Saturday, April 2, 2011

Even the Judge Couldn't Take It

The mistrial, I'm sorry to say, was the shocking part.
Dontrell Deaner was facing murder charges in DC Superior Court where you maybe can still say 
Fuck y'all
to the judge after you get sentenced.  Nautrally, he had a lawyer, one Josephy Rakofsky.  I don't know Rakofsky, never heard of him before.  But he's got an on-line profile at where he claims three areas of practice.
Criminal Law
Dui and Traffic Law
Malpractice Law & Negligence
Which is rather a lot for a guy who's been out of law school just since 2009.  Per Keith Alexander in the Washington Post:
Rakofsky’s Web page on says he specializes in criminal law, DUIs, traffic law, malpractice law and negligence. He lists his firm’s address as 14 Wall St. in Manhattan, but the New York state attorney registration offices have no record of Rakofsky being licensed in New York. Rakofsky, who received his law degree from Touro College in Brooklyn, N.Y., in 2009, has been licensed in New Jersey since April 29, 2010.
His lawyersearch profile tells us more.
Mr. Rakofsky has worked on cases involving Murder, Embezzlement, Tax Evasion, Civil RICO, Securities Fraud, Bank Fraud, Insurance Fraud, Wire Fraud, Conspiracy, Money Laundering, Drug Trafficking, Grand Larceny, Identity Theft, Counterfeit Credit Card Enterprise and Aggravated Harassment. Following graduation from law school, he worked for one of the biggest civil litigation firms on the east coast and has worked for boutique white-collar criminal defense firms in Manhattan. During law school, Mr. Rakofsky interned at the Legal Aid Society (in Suffolk County). Prior to studying law, Mr. Rakofsky studied Economics and interviewed at a well-respected investment bank with branches all over the world.  Prior to law school, Mr. Rakofsky earned a Bachelor of Science in Biology, concentrating his attention on DNA.
Impressive, huh?  As Jamison Koehler, who led me to this story, notes, adding the italics,
[H]e “interviewed at a well-respected investment bank with branches all over the world."
Wow. Of course, that was before he went to law school.  We can be pretty sure if he'd been hired by that bank he wouldn't have gone to law school at all.  So maybe the proper way to put it is that 
a well-respected investment bank with branches all over the world refused to hire him.
Still, he has (if his bio is to be believed) worked both for "one of the biggest civil litigation firms on the east coast" and for "boutique white-collar criminal defense firms in Manhattan."  And if you note the plural in that last part, you'll figure that in the two years since law school he's had jobs with at least three firms and had time to go into private practice with his office in a state where he's not licensed.  Which is pretty impressive as an indication that he can't hold a job.
And speaking of holding a job, that's where this tale is going.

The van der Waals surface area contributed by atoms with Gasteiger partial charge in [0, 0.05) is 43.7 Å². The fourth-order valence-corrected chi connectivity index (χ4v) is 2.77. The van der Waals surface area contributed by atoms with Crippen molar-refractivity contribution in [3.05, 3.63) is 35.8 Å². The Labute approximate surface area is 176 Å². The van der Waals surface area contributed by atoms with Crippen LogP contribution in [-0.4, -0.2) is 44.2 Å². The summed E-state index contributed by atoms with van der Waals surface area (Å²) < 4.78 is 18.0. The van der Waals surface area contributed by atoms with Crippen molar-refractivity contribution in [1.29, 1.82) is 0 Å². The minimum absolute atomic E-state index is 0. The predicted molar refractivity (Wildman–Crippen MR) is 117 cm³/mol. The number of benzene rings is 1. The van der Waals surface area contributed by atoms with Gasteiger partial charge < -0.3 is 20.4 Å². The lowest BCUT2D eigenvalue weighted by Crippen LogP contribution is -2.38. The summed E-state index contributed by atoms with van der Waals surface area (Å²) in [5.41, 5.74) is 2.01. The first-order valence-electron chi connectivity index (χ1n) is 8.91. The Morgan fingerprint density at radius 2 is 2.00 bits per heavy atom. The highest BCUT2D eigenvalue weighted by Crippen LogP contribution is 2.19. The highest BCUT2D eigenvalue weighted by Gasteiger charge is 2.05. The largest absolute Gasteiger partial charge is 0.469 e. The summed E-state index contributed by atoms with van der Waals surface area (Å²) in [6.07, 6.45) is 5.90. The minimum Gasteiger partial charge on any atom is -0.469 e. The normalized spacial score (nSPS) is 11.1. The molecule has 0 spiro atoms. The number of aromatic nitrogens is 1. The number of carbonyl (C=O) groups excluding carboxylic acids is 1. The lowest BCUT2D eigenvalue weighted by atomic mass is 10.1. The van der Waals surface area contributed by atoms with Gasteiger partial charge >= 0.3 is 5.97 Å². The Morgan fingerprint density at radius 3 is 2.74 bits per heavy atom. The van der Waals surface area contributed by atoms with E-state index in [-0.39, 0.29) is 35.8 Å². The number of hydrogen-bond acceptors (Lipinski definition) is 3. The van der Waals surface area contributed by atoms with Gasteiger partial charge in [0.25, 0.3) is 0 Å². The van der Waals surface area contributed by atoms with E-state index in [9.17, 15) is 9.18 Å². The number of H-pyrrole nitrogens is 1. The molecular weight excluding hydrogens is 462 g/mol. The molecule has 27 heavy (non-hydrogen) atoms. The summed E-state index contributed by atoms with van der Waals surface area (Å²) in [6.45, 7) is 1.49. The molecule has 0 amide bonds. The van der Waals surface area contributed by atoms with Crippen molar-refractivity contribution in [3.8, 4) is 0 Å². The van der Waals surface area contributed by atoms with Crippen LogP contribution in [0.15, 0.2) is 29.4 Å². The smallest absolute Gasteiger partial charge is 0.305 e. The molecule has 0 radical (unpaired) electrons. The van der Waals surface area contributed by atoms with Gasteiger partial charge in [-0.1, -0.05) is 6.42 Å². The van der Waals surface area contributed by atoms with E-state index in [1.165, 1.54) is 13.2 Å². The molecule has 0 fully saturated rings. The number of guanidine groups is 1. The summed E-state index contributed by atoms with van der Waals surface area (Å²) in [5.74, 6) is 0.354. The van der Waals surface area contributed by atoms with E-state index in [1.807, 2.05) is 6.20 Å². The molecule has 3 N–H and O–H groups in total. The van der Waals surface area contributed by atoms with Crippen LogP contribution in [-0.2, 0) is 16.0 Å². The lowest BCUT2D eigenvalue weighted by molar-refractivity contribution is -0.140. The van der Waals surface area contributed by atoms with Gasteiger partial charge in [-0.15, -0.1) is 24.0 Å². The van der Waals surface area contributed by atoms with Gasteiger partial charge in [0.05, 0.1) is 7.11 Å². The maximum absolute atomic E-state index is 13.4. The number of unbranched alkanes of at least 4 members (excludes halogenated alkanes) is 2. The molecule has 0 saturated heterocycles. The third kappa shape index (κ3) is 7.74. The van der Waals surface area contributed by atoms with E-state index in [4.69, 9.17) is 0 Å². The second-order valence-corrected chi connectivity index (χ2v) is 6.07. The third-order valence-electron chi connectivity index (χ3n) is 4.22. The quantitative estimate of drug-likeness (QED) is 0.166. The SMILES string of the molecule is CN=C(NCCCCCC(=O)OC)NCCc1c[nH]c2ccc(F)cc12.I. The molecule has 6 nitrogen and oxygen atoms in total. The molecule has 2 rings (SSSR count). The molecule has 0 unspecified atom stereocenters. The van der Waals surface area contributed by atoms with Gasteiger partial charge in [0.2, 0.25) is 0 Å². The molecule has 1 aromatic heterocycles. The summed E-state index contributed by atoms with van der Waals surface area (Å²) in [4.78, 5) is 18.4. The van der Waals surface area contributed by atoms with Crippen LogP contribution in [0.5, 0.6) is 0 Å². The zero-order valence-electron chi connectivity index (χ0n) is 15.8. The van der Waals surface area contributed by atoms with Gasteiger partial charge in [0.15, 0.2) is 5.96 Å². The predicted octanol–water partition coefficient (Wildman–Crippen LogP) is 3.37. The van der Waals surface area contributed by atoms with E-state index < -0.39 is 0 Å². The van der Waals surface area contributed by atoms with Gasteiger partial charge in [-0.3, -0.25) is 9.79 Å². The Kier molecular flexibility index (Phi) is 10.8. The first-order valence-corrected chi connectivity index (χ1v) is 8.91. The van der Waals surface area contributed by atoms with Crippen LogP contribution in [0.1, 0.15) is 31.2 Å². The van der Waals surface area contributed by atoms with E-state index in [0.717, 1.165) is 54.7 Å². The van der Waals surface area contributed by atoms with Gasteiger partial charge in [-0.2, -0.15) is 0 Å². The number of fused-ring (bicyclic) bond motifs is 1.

See (and to return where we began), somehow Dontrell Deaner's family ended up hiring Rakofsky f
to represent Dontrell in the murder case.  Of course, since he isn't licensed in DC, Deaner hired local counsel, the wonderfully named Sherlock Grigsby, to assist him.
It seems, though, whatever Sherlock did, it wasn't enough.  The Post tells what happened.
A D.C. Superior Court judge declared a mistrial Friday in a 2008 murder case and allowed the defendant to fire his New York-based attorney, who exhibited what the judge said were numerous signs that he lacked knowledge of proper trial procedure, including telling the jury during his opening statements that he had never tried a case before.
Judge William Jackson told attorney Joseph Rakofsky during a hearing Friday that he was “astonished” at his performance and at his “not having a good grasp of legal procedures” before dismissing him. 
Part of the problem was that Deaner wouldn't listen to Sherlock.
After Friday’s hearing, Grigsby said that Deaner’s family hired Rakofsky and that he and Rakofsky “disagreed more than a couple of times” on how to proceed with the case. “He was the attorney of record. I would offer what I thought was the best advice, and he wouldn’t accept it,” Grigsby said.
Let me be clear.
This does not happen.
Oh, not the part about defense counsel disagreeing with each other.  Or the part about lead counsel being grotesquely incompetent.  Sadly, I have to report that that happens with some frequency.  And it's not unusual for judges to get pissed off at incompetent bozo lawyers who screw up trial procedures.  Especially when they openly disagree with co-counsel and piss off the client.  But taking them off the case?  During trial?  Declaring a mistrial?
That does not happen.
It should probably happen more.  We'd save some retrials.  More, we'd avoid having some people getting convicted who shouldn't have been and then not getting relief because the reviewing standards for measuring effective assistance of counsel are so low.
Of course, it turns out Rakofsky wasn't just over his head and wasn't just incompetent.  He was, it seems, also dishonest.